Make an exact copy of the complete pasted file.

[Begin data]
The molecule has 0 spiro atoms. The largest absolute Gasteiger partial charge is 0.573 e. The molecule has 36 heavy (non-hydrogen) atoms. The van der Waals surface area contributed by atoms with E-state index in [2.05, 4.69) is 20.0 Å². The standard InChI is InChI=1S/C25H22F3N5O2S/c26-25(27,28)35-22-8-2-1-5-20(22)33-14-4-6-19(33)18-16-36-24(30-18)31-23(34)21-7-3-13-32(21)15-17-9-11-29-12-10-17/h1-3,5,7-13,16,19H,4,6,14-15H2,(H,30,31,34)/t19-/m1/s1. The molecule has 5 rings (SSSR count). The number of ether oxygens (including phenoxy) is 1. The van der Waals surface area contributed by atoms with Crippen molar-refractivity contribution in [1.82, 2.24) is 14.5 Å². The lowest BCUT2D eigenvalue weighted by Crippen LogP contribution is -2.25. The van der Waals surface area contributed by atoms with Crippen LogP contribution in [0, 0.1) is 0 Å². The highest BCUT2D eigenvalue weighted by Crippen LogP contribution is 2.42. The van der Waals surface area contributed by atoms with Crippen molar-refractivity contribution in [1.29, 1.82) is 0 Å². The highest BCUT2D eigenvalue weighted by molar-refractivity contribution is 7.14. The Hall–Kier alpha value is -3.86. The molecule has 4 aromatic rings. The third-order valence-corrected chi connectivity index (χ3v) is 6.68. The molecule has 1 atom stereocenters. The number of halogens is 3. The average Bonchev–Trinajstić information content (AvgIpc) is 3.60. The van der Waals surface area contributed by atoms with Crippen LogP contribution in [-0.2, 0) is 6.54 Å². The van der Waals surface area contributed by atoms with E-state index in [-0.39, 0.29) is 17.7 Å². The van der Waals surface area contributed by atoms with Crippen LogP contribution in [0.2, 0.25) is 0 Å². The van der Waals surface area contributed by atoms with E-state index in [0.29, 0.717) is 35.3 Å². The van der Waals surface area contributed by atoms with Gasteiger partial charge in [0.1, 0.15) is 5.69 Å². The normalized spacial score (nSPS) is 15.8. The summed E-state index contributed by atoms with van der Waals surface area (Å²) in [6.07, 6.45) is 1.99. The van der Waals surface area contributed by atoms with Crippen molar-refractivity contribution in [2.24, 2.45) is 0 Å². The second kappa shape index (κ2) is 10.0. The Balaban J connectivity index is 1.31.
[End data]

The molecule has 0 spiro atoms. The largest absolute Gasteiger partial charge is 0.573 e. The molecule has 36 heavy (non-hydrogen) atoms. The van der Waals surface area contributed by atoms with E-state index in [2.05, 4.69) is 20.0 Å². The standard InChI is InChI=1S/C25H22F3N5O2S/c26-25(27,28)35-22-8-2-1-5-20(22)33-14-4-6-19(33)18-16-36-24(30-18)31-23(34)21-7-3-13-32(21)15-17-9-11-29-12-10-17/h1-3,5,7-13,16,19H,4,6,14-15H2,(H,30,31,34)/t19-/m1/s1. The molecule has 5 rings (SSSR count). The number of ether oxygens (including phenoxy) is 1. The van der Waals surface area contributed by atoms with Crippen molar-refractivity contribution in [1.82, 2.24) is 14.5 Å². The lowest BCUT2D eigenvalue weighted by Crippen LogP contribution is -2.25. The van der Waals surface area contributed by atoms with Crippen LogP contribution in [0, 0.1) is 0 Å². The highest BCUT2D eigenvalue weighted by Crippen LogP contribution is 2.42. The van der Waals surface area contributed by atoms with Crippen molar-refractivity contribution in [1.29, 1.82) is 0 Å². The highest BCUT2D eigenvalue weighted by molar-refractivity contribution is 7.14. The Hall–Kier alpha value is -3.86. The molecule has 4 aromatic rings. The third-order valence-corrected chi connectivity index (χ3v) is 6.68. The molecule has 1 atom stereocenters. The number of halogens is 3. The average Bonchev–Trinajstić information content (AvgIpc) is 3.60. The van der Waals surface area contributed by atoms with Crippen LogP contribution in [-0.2, 0) is 6.54 Å². The van der Waals surface area contributed by atoms with E-state index in [-0.39, 0.29) is 17.7 Å². The van der Waals surface area contributed by atoms with Crippen LogP contribution in [0.2, 0.25) is 0 Å². The van der Waals surface area contributed by atoms with E-state index in [0.29, 0.717) is 35.3 Å². The van der Waals surface area contributed by atoms with Gasteiger partial charge in [0.1, 0.15) is 5.69 Å². The normalized spacial score (nSPS) is 15.8. The summed E-state index contributed by atoms with van der Waals surface area (Å²) in [6.07, 6.45) is 1.99. The van der Waals surface area contributed by atoms with Crippen molar-refractivity contribution in [2.24, 2.45) is 0 Å². The second kappa shape index (κ2) is 10.0. The Balaban J connectivity index is 1.31.